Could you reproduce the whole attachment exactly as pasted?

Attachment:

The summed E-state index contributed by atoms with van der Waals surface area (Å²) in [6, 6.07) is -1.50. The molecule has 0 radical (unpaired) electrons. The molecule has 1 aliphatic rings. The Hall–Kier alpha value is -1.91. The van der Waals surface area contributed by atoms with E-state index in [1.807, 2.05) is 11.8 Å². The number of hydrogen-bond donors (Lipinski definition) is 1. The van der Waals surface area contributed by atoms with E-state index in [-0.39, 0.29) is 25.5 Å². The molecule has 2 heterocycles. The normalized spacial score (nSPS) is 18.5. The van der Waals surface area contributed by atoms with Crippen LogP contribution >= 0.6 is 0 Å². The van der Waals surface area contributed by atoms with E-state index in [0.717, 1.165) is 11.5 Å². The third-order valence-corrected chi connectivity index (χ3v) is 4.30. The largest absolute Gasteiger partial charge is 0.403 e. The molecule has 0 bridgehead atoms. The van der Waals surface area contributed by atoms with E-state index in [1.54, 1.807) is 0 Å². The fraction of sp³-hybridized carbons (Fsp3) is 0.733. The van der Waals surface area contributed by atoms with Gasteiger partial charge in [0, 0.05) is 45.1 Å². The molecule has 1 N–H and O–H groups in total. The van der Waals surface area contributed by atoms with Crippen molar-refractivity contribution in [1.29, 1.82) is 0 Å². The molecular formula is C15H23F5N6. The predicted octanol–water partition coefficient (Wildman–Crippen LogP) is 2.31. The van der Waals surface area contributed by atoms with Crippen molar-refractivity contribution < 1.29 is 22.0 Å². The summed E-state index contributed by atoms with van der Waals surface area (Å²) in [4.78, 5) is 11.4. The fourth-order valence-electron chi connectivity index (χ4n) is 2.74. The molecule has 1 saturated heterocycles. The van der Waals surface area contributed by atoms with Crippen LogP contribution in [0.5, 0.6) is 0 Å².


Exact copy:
The summed E-state index contributed by atoms with van der Waals surface area (Å²) in [6, 6.07) is -1.50. The molecule has 0 radical (unpaired) electrons. The molecule has 1 aliphatic rings. The Hall–Kier alpha value is -1.91. The van der Waals surface area contributed by atoms with E-state index in [1.807, 2.05) is 11.8 Å². The number of hydrogen-bond donors (Lipinski definition) is 1. The van der Waals surface area contributed by atoms with E-state index in [-0.39, 0.29) is 25.5 Å². The molecule has 2 heterocycles. The normalized spacial score (nSPS) is 18.5. The van der Waals surface area contributed by atoms with Crippen LogP contribution >= 0.6 is 0 Å². The van der Waals surface area contributed by atoms with E-state index in [0.717, 1.165) is 11.5 Å². The third-order valence-corrected chi connectivity index (χ3v) is 4.30. The largest absolute Gasteiger partial charge is 0.403 e. The molecule has 0 bridgehead atoms. The van der Waals surface area contributed by atoms with E-state index in [1.54, 1.807) is 0 Å². The fraction of sp³-hybridized carbons (Fsp3) is 0.733. The van der Waals surface area contributed by atoms with Gasteiger partial charge in [0, 0.05) is 45.1 Å². The molecule has 1 N–H and O–H groups in total. The van der Waals surface area contributed by atoms with Crippen molar-refractivity contribution in [1.29, 1.82) is 0 Å². The molecular formula is C15H23F5N6. The predicted octanol–water partition coefficient (Wildman–Crippen LogP) is 2.31. The van der Waals surface area contributed by atoms with Crippen molar-refractivity contribution < 1.29 is 22.0 Å². The summed E-state index contributed by atoms with van der Waals surface area (Å²) in [4.78, 5) is 11.4. The fourth-order valence-electron chi connectivity index (χ4n) is 2.74. The molecule has 1 saturated heterocycles. The van der Waals surface area contributed by atoms with Crippen LogP contribution in [0.5, 0.6) is 0 Å².